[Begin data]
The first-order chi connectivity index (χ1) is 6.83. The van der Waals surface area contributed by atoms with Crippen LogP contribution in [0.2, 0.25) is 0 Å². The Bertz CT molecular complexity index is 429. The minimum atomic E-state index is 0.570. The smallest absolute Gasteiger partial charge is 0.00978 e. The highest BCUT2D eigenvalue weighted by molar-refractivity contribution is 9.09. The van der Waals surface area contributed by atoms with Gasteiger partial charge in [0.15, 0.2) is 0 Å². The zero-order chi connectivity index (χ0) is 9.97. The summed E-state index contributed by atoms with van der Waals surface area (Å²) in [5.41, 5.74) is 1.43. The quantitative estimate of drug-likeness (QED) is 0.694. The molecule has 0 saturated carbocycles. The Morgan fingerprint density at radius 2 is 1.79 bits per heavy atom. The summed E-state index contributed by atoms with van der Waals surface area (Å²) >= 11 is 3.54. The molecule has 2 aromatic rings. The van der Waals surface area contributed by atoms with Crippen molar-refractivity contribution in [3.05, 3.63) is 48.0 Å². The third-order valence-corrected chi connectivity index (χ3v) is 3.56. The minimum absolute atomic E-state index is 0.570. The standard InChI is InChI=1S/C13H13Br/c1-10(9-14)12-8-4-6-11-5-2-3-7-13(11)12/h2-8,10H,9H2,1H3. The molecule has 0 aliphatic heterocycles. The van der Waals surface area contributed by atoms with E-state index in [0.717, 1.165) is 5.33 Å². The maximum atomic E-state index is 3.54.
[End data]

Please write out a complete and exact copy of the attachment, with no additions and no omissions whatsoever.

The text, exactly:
The first-order chi connectivity index (χ1) is 6.83. The van der Waals surface area contributed by atoms with Crippen LogP contribution in [0.2, 0.25) is 0 Å². The Bertz CT molecular complexity index is 429. The minimum atomic E-state index is 0.570. The smallest absolute Gasteiger partial charge is 0.00978 e. The highest BCUT2D eigenvalue weighted by molar-refractivity contribution is 9.09. The van der Waals surface area contributed by atoms with Gasteiger partial charge in [0.15, 0.2) is 0 Å². The zero-order chi connectivity index (χ0) is 9.97. The summed E-state index contributed by atoms with van der Waals surface area (Å²) in [5.41, 5.74) is 1.43. The quantitative estimate of drug-likeness (QED) is 0.694. The molecule has 0 saturated carbocycles. The Morgan fingerprint density at radius 2 is 1.79 bits per heavy atom. The summed E-state index contributed by atoms with van der Waals surface area (Å²) >= 11 is 3.54. The molecule has 2 aromatic rings. The van der Waals surface area contributed by atoms with Crippen molar-refractivity contribution in [3.05, 3.63) is 48.0 Å². The third-order valence-corrected chi connectivity index (χ3v) is 3.56. The minimum absolute atomic E-state index is 0.570. The standard InChI is InChI=1S/C13H13Br/c1-10(9-14)12-8-4-6-11-5-2-3-7-13(11)12/h2-8,10H,9H2,1H3. The molecule has 0 aliphatic heterocycles. The van der Waals surface area contributed by atoms with E-state index in [0.717, 1.165) is 5.33 Å². The maximum atomic E-state index is 3.54.